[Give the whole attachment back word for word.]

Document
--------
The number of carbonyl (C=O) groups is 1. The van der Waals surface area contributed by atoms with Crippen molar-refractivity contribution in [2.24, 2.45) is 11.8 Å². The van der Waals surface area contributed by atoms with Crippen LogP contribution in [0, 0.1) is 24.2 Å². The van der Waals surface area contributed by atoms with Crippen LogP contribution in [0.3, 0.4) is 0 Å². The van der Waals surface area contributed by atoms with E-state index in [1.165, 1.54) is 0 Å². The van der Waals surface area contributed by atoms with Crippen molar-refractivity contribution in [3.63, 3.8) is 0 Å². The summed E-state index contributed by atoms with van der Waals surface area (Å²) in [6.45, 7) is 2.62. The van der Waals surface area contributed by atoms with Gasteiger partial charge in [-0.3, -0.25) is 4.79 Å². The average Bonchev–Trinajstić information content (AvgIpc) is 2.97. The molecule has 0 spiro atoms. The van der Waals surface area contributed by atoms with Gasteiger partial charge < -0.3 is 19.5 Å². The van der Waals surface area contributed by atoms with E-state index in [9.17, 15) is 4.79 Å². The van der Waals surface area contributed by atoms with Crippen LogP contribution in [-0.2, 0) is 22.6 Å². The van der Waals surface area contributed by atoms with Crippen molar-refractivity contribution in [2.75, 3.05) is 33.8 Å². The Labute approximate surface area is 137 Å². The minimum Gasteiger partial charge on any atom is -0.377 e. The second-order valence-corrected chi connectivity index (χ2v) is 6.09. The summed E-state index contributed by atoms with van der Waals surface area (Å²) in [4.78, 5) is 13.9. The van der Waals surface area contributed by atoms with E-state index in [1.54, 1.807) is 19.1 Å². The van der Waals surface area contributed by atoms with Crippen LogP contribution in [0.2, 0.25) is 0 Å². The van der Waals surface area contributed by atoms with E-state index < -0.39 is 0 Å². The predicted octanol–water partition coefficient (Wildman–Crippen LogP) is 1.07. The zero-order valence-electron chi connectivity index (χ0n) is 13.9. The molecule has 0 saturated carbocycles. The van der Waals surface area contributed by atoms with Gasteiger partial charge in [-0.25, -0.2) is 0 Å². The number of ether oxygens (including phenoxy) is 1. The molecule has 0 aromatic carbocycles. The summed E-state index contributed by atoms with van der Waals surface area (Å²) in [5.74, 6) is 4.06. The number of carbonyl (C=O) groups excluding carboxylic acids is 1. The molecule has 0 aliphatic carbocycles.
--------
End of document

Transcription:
The number of carbonyl (C=O) groups is 1. The van der Waals surface area contributed by atoms with Crippen molar-refractivity contribution in [2.24, 2.45) is 11.8 Å². The van der Waals surface area contributed by atoms with Crippen LogP contribution in [0, 0.1) is 24.2 Å². The van der Waals surface area contributed by atoms with Crippen LogP contribution in [0.3, 0.4) is 0 Å². The van der Waals surface area contributed by atoms with E-state index in [1.165, 1.54) is 0 Å². The van der Waals surface area contributed by atoms with Crippen molar-refractivity contribution in [3.63, 3.8) is 0 Å². The summed E-state index contributed by atoms with van der Waals surface area (Å²) in [6.45, 7) is 2.62. The van der Waals surface area contributed by atoms with Gasteiger partial charge in [-0.3, -0.25) is 4.79 Å². The average Bonchev–Trinajstić information content (AvgIpc) is 2.97. The molecule has 0 spiro atoms. The van der Waals surface area contributed by atoms with Gasteiger partial charge < -0.3 is 19.5 Å². The van der Waals surface area contributed by atoms with E-state index in [9.17, 15) is 4.79 Å². The van der Waals surface area contributed by atoms with Crippen LogP contribution in [-0.2, 0) is 22.6 Å². The van der Waals surface area contributed by atoms with Crippen molar-refractivity contribution in [2.75, 3.05) is 33.8 Å². The Labute approximate surface area is 137 Å². The minimum Gasteiger partial charge on any atom is -0.377 e. The second-order valence-corrected chi connectivity index (χ2v) is 6.09. The summed E-state index contributed by atoms with van der Waals surface area (Å²) in [4.78, 5) is 13.9. The van der Waals surface area contributed by atoms with E-state index in [1.54, 1.807) is 19.1 Å². The van der Waals surface area contributed by atoms with Crippen LogP contribution in [0.2, 0.25) is 0 Å². The van der Waals surface area contributed by atoms with E-state index < -0.39 is 0 Å². The predicted octanol–water partition coefficient (Wildman–Crippen LogP) is 1.07. The zero-order valence-electron chi connectivity index (χ0n) is 13.9. The molecule has 0 saturated carbocycles. The van der Waals surface area contributed by atoms with Gasteiger partial charge in [-0.25, -0.2) is 0 Å². The number of ether oxygens (including phenoxy) is 1. The molecule has 0 aromatic carbocycles. The summed E-state index contributed by atoms with van der Waals surface area (Å²) in [5.74, 6) is 4.06. The number of carbonyl (C=O) groups excluding carboxylic acids is 1. The molecule has 0 aliphatic carbocycles.